Well, as Jesus’ teaching in 13:33-34 prompted Peter’s question in 13:36, and as Jesus’ teaching in 14:1-4 prompted Thomas’ question in 14:5, so too Jesus’ teaching in 14:7 prompted Philip’s question in 14:8. But while Peter and Thomas’ questions came out of troubled hearts it seems Philip’s question comes out of a frustrated and impatient heart. “Lord, show us the Father, and it is enough for us.” Little does Philip know what he’s asking. He’s requested what Moses requested on the mountain. Do you remember what happened there? After 17 verses of back and forth between God and Moses about God’s people, Moses finds great favor with God and in Exodus 33:18-23 we read the following, “Moses said, “Please show me Your glory.” And Godsaid, “I will make all My goodness pass before you and will proclaim before you My name ‘The LORD.’ And I will be gracious to whom I will be gracious, and will show mercy on whom I will show mercy. But,” He said, “you cannot see My face, for man shall not see Me and live.” And the LORD said, “Behold, there is a place by Me where you shall stand on the rock, and while My glory passes by I will put you in a cleft of the rock, and I will cover you with My hand until I have passed by. Then I will take away My hand, and you shall see My back, but My face shall not be seen.”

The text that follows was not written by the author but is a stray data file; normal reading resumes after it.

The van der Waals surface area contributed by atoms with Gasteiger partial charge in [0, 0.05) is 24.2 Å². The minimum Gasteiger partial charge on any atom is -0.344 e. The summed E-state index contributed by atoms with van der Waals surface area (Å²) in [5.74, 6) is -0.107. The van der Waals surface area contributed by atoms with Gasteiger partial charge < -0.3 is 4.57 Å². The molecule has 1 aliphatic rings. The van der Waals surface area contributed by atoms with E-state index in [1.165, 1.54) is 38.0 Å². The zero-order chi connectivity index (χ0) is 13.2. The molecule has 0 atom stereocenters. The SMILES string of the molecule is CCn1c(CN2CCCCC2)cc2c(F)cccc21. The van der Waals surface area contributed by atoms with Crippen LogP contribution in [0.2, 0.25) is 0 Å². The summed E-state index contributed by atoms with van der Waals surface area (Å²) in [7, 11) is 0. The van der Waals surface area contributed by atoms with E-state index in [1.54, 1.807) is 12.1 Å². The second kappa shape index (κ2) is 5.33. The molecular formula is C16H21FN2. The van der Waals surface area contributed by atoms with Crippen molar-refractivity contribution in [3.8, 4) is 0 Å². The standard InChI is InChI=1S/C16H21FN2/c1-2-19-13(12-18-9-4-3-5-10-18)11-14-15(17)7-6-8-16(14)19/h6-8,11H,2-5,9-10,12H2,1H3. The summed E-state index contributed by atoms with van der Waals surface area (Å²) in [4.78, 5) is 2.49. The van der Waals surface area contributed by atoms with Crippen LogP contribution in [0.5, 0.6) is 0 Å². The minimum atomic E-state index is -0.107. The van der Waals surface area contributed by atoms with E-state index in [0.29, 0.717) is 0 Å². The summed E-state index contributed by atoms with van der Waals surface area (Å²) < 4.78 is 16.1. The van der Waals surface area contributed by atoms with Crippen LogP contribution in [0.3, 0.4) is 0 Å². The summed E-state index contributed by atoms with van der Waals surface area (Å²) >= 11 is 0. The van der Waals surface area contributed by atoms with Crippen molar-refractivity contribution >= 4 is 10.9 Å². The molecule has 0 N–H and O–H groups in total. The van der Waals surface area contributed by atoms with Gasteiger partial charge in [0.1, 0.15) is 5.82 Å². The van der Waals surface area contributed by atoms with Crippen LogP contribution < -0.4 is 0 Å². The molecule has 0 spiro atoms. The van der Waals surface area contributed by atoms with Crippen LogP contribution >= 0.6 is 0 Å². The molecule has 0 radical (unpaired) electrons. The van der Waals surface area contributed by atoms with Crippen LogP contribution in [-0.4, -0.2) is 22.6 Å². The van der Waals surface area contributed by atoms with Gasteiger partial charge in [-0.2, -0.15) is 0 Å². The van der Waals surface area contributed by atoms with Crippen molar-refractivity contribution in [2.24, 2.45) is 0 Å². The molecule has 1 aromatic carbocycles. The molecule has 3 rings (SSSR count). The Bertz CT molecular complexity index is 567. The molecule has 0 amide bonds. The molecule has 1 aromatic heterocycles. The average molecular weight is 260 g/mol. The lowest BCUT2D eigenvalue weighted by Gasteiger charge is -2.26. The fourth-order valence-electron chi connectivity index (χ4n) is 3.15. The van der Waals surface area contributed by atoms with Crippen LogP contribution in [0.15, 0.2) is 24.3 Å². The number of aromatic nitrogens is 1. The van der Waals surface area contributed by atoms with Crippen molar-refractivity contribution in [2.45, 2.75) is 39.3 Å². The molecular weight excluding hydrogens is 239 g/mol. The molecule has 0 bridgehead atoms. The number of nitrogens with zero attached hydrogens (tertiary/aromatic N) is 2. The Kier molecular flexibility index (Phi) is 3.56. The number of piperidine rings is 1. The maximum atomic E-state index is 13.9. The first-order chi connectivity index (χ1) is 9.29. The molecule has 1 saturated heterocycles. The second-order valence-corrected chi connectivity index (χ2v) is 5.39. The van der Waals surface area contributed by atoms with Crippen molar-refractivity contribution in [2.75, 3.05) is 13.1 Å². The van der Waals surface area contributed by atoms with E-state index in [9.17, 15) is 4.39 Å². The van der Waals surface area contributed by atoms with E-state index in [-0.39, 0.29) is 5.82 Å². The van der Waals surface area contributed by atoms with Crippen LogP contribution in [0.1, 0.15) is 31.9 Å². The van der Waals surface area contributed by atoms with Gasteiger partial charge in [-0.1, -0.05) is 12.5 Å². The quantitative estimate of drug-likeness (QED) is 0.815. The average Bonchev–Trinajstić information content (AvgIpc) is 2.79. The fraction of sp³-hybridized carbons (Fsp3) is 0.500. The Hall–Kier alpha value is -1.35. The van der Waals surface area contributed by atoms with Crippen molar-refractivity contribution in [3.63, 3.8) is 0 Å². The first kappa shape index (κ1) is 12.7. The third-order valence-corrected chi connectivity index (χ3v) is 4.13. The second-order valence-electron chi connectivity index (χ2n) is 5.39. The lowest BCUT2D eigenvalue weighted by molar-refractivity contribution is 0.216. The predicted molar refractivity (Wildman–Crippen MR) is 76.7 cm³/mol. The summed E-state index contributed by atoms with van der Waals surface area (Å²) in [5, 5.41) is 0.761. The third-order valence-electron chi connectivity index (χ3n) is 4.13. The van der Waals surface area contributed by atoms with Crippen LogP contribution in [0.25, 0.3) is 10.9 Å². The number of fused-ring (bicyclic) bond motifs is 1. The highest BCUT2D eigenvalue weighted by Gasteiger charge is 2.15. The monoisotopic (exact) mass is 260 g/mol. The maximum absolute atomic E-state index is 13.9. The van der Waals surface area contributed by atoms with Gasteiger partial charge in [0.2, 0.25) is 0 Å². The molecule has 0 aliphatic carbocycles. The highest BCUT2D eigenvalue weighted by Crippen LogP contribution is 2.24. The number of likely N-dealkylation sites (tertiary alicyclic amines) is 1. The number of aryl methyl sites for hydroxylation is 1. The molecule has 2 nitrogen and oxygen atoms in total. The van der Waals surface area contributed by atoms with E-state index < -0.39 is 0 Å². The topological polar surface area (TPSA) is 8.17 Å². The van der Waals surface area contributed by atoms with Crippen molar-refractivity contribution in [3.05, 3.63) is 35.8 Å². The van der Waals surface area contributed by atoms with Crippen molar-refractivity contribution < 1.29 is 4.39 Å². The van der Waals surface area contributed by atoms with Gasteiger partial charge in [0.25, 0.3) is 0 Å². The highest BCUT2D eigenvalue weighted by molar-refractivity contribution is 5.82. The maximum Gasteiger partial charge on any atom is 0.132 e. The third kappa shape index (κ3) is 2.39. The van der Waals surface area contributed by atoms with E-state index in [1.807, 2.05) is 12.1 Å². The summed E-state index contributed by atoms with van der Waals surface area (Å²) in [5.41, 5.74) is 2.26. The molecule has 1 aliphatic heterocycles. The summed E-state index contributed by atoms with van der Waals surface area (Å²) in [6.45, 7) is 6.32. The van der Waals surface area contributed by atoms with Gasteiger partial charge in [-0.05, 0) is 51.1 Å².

Moses requested to see God’s glory, to see His face, but God only allowed him to see His back, because no man can see God’s face and live. Philip is aware of these events, he’s aware that God didn’t allow Moses to see Him. Why then does Philip think Jesus will grant this request now? I don’t think Philip believes he’s greater than Moses, no. I do think Philip, in asking this question, reveals his frustration with Jesus’ comment in v7. The impression we get here is that he isn’t willing to do the hard work of trying to understand and truly know the reality of v7, that the Father is fully revealed in the Son and that the Son came for that purpose, to reveal the Father. So he, in a sense, pushes aside v7 as if it’s no good to him in solving his current problems and asks for something he thinks he can understand, something that he thinks is easier to manage, something that might just settle all his trouble and questions. Perhaps the Son of God is just a bit too ordinary for Philip, too common, too familiar. Sadly I think that’s the case; Philip wanted more.